Ever since Lush reverted to packaging its Toothy Tabs toothpaste tablets in plastic containers instead of compostable cardboard boxes, I’ve been brushing my teeth with plain baking soda mixed with essential oils. (I pour a bit in the palm of my hand and run my wet toothbrush through it.) This method is fine, and cheap, but I missed the convenience of the tablets, especially while traveling.
Finally — well, okay, I may be a few months late to this party — finally for me, there’s a replacement for Lush Toothy Tabs that doesn’t come in a plastic container and is actually BETTER than the Lush product I used to love! (Bite sent me two bottles to review.)
What are toothpaste bits?
Bite toothpaste bits are little vegan tablets stored in a glass bottle that foam up and quickly become toothpaste when you chew them. Right now, there are only two varieties: Naturally Whitening Mint and Fresh Mint with Activated Charcoal. So, yeah,… Read the rest
For ten years, I’ve been searching for the perfect plastic-free dental floss. Back when I wrote my first dental floss post, the greenest choices were either biodegradable silk floss in rigid plastic containers (I’m looking at you, Radius) or non-biodegradable Eco-Dent nylon floss in a cardboard box. (Some brands like Tom’s of Maine or Radius seemed to come in cardboard boxes but actually included a hard plastic dispenser inside the box.) There was no biodegradable floss in plastic-free packaging.
Times have changed.
Recently, I discovered two more promising brands of floss — one that is plastic-free and another that is both plastic-free and refillable! Here’s a rundown, comparing Eco-Dent in a cardboard box, Le Negri in a metal tin, and Dental Lace in a refillable glass container, as well as a few more options at the bottom of the post.
… Read the rest
Yesterday, I wrote about toothbrush companies incorrectly claiming that their toothbrush bristles were biodegradable, and I mentioned that I personally use a Brush with Bamboo toothbrush. It’s not perfect, and the bristles are not biodegradable, but the difference is that the company isn’t claiming that they are. And, after doing much research, they have come out with an upgraded toothbrush with bristles made from plant-based plastic instead of petroleum-based plastic. Yes, they are still plastic. But the company is striving to get away from fossil fuels, and I think this new bristle could be a step in the right direction.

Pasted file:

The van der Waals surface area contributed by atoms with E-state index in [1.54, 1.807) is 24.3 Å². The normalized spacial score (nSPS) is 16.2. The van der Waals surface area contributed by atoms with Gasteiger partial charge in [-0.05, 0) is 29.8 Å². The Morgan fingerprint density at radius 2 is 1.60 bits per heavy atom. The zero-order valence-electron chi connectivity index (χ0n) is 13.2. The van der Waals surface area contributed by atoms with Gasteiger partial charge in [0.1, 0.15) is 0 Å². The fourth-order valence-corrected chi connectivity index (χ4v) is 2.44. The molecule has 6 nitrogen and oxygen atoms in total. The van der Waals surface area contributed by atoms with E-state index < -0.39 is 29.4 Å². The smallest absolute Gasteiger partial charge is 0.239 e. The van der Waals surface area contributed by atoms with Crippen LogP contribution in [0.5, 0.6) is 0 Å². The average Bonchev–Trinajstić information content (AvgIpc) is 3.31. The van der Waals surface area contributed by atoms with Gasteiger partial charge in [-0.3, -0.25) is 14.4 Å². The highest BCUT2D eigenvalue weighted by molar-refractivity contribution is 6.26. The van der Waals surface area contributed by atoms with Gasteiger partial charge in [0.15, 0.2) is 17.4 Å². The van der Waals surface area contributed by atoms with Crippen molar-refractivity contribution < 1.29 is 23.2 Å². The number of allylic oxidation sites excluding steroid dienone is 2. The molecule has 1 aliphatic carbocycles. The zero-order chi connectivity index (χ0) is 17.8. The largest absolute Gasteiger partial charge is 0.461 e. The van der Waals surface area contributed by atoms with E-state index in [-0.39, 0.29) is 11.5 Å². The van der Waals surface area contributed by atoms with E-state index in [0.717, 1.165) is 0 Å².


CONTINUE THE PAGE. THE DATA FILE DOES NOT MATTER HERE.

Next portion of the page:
Watch this video about the Kumar family and all of the steps they have taken not only to develop the most sustainable toothbrush, but also to create an urban educational organic farm in their neighborhood.
What I Like About Brush with Bamboo
The polyamide bristles are made from 62% castor bean oil,… Read the rest
There’s no perfect toothbrush, but some toothbrushes are less perfect than others, and sadly, a few of them aren’t even what they claim to be. Here are a few disappointing facts I have learned recently about other companies’ toothbrushes.
Fully Compostable = Animal-Based
Right now, the only completely compostable toothbrush has a handle made from sustainably harvested wood and bristles made from pig hair. (Here’s an example.) The pig hair is a by-product of the Chinese meat industry. It would normally have been thrown away. If you eat meat, perhaps this toothbrush would be the right decision for you. I personally have chosen not to use it because the only meat I eat comes from humanely raised animals from local farms in Sonoma or Marin Counties. Since I don’t know how the Chinese pigs are treated, I don’t feel comfortable using their bristles for a toothbrush. Perhaps one of the … Read the rest
Are you still rubbing plastic all over your face?
Since I first reported on microbeads–those tiny bits of plastic added to facial scrubs, toothpaste, and other personal care products–in 2007 and then again in 2013, the NY Times has reported on them, several U.S. states have passed legislation to ban them, Canada is on the verge of banning them, and the Story of Stuff Project has created a video and campaign to get other states and countries to follow suit. (Please follow that link, if you haven’t already, to take action and ask your representatives to ban microbeads where you live.)